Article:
Minakari or Meenakari is the process of painting and colouring the surfaces of metals and ceramic tiles through enameling originating in Safavid Iran.
Meenakari is practiced as an art form and commercially produced mainly in Iran, Afghanistan, Pakistan and India (the term Kundan is more widely used in India).
Minakari art usually involves intricate designs mainly using geometric shapes and designs, and is applied as a decorative feature to serving dishes, containers, vases, frames, display ornaments and jewelry.
The art of enameling metal for ornamental reasons has been traced back to the Parthian and Sassanid period of Iranian history. However the meticulous ornamental work seen today can be traced back to Safavid Iran around the 15th century.
The Moghuls introduced it into India and perfected the technique making the design applied on objects more intricate.
The craft reached its peak in Iran during the eighteenth and nineteenth century. In the twentieth century Iranian artisans specializing in meenakari were invited to other regions to assist with training local craftsmen.
In India Rajasthan and Gujarat are most famous for their Meenakari artifacts and jewelry.
Enameling or Meenakari is the art of coloring or decorating a metal surface by attaching or fusing pieces of different mineral substances, over it.
Enameling is considered the most alluring and technical of all metal decorations. In the past enameling was only done on gold, but presently it is done other metals like silver, copper etc.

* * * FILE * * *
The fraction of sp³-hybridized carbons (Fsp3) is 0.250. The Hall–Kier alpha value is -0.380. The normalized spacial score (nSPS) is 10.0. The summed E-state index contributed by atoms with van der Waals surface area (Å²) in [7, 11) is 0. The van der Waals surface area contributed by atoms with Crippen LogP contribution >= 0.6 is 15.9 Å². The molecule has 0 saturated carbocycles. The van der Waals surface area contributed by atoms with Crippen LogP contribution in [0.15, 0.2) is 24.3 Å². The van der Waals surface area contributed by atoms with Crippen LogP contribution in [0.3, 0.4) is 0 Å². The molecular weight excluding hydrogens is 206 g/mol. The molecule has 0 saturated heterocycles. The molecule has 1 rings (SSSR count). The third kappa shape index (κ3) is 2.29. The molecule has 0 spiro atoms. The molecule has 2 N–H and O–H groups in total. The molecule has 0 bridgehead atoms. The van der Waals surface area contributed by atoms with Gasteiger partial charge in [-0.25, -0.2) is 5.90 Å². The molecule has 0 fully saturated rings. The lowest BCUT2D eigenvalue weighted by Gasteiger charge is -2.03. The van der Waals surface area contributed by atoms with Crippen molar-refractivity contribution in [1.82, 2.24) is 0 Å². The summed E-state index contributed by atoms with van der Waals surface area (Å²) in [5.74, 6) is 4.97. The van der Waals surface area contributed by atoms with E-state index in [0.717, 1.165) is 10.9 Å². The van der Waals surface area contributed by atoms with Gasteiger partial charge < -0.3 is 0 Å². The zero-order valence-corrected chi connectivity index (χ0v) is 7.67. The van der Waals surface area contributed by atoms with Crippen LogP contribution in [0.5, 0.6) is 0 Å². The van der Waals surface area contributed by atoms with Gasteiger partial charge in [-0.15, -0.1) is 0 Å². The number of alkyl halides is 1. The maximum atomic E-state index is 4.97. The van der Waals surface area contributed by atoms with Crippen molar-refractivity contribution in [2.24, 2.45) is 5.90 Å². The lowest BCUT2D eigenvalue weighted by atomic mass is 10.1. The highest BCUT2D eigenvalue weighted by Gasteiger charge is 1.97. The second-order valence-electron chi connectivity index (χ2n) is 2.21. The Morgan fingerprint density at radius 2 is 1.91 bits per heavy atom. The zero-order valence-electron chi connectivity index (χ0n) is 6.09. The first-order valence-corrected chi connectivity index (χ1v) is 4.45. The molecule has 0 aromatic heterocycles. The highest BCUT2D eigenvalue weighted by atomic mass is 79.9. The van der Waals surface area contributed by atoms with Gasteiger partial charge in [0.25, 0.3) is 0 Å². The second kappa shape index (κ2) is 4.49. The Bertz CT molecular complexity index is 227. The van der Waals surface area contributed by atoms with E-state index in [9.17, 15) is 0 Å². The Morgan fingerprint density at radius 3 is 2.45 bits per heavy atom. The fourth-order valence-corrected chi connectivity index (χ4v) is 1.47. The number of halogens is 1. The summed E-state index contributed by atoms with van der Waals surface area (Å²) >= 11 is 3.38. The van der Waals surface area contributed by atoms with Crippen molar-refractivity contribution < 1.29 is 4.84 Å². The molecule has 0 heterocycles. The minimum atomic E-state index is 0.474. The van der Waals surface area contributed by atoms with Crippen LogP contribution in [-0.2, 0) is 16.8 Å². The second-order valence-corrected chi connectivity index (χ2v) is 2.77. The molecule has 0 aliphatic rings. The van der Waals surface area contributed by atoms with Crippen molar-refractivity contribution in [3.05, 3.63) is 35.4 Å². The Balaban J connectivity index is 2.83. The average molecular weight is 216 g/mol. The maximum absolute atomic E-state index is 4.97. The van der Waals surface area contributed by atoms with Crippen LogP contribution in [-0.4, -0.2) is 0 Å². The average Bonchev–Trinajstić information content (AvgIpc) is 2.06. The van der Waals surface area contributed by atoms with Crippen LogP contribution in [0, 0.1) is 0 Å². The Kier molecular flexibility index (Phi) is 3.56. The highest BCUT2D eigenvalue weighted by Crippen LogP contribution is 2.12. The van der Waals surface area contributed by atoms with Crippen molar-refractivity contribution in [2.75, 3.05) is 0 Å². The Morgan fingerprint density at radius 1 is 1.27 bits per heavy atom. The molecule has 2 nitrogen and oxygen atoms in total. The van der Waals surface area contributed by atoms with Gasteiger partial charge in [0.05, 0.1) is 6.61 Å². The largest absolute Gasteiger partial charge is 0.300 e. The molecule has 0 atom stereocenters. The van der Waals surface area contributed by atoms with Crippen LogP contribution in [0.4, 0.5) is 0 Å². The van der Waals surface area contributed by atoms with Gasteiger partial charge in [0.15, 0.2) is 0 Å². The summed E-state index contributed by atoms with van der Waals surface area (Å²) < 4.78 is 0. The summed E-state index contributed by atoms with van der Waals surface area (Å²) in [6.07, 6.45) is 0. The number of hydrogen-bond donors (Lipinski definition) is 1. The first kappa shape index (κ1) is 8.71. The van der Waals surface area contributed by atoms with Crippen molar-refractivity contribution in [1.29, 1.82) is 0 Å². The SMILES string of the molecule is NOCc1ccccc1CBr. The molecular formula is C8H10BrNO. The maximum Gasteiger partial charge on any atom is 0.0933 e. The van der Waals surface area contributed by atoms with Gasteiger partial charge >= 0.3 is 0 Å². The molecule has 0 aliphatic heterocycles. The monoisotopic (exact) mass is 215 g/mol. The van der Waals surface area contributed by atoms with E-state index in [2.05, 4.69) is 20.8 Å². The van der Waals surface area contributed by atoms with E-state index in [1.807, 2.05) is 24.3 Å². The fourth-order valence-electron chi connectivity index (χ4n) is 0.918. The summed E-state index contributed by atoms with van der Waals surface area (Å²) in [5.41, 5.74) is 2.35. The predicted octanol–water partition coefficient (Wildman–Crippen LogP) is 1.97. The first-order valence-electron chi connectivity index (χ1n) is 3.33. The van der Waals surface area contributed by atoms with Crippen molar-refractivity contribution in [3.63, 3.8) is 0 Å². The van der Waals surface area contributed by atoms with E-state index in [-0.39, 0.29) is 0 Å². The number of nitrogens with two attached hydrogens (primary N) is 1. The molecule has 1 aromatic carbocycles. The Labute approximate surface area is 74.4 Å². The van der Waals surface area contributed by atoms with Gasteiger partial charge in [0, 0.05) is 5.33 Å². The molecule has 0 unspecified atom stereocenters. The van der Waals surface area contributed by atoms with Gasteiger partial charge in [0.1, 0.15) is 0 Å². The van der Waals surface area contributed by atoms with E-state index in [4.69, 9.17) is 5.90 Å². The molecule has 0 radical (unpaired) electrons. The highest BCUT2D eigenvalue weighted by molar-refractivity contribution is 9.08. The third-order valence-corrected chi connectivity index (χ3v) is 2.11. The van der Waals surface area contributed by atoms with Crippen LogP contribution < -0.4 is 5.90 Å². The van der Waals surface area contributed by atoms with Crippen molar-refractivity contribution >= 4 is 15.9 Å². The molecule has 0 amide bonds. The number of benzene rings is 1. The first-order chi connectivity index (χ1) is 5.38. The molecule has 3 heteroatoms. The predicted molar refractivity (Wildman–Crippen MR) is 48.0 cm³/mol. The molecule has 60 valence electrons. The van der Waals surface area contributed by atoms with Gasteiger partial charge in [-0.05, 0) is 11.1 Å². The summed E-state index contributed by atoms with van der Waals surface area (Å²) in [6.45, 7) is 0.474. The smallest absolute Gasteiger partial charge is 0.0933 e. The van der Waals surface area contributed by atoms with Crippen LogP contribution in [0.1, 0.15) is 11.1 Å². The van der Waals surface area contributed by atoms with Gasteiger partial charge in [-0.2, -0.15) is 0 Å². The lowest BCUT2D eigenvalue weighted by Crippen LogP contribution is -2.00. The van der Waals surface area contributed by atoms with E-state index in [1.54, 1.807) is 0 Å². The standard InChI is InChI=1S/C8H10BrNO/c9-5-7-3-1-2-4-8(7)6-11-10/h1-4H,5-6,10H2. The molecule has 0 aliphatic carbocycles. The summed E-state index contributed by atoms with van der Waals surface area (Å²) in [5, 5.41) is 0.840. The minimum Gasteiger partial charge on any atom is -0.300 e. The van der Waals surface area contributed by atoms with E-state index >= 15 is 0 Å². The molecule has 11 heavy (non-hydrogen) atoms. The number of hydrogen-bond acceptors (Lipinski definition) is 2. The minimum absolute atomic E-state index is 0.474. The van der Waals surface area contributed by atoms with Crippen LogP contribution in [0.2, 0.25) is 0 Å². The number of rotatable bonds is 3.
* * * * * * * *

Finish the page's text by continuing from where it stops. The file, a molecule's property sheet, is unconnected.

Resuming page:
The art of decorating metal with enameling or Meenakari was alien to India and was introduced by the Mughals.
Raja Man Singh of Amber brought Meenakari to Rajasthan at the turn of the 16th century. Man Singh brought skillful Minakars from the Mughal palace at Lahore and established them in Jaipur, which became the center of Meenakari.
The technique of Meenakari requires a high degree of skill and application. The piece of metal on which meenakari is to be done is fixed on a lac stick. Delicate designs of flowers, birds, fish etc are etched or engraved on it. This leads to the creation of walls or grooves, to hold color.
Enamel dust of required color is then poured into the grooves and each color is fired individually. The heat of the furnace melts the color and the colored liquid gets spread equally into the groove.
This process is repeated with each color. As each color is individually fired, colors, which are most heat resistant, are applied first, as they are re-fired with each additional color.
As a rule, white is the first color applied and red the last. After the last color has been fired, the object is cooled and burnished or polished with agate.
The depth of the grooves filled with different colors determines the play of light. Both Silver and Gold can be used as a base for meenakari.
A limited number of colors, like gold, blue, green and yellow, stick to silver, whereas all available colors can be applied to gold, making it the preferred medium of enamellers.
The Meenakar often works with a team of craftsmen. As Meenakari is generally done on the reverse side of Kundan jewellery, the Meenakar has to work with the goldsmith, the engraver or Ghaaria, the designer or Chitteria and Jadiya who applies the gems on the Kundan or gold.
The finished produced is a marvel of the expertise of these different craftsmen and their techniques.
Jaipur is the main center of Meenakari. Traditional Mughal colours like red, green and white, dominate the art of enameling from Jaipur. The rich, ruby red color used here is highly sought after.
Nathdwara, Bikaner and Udaipur are also famous for their silver Meenakari. Pratapgarh is known for glass enameling. Delhi and Banaras are also important centers for Meenakari.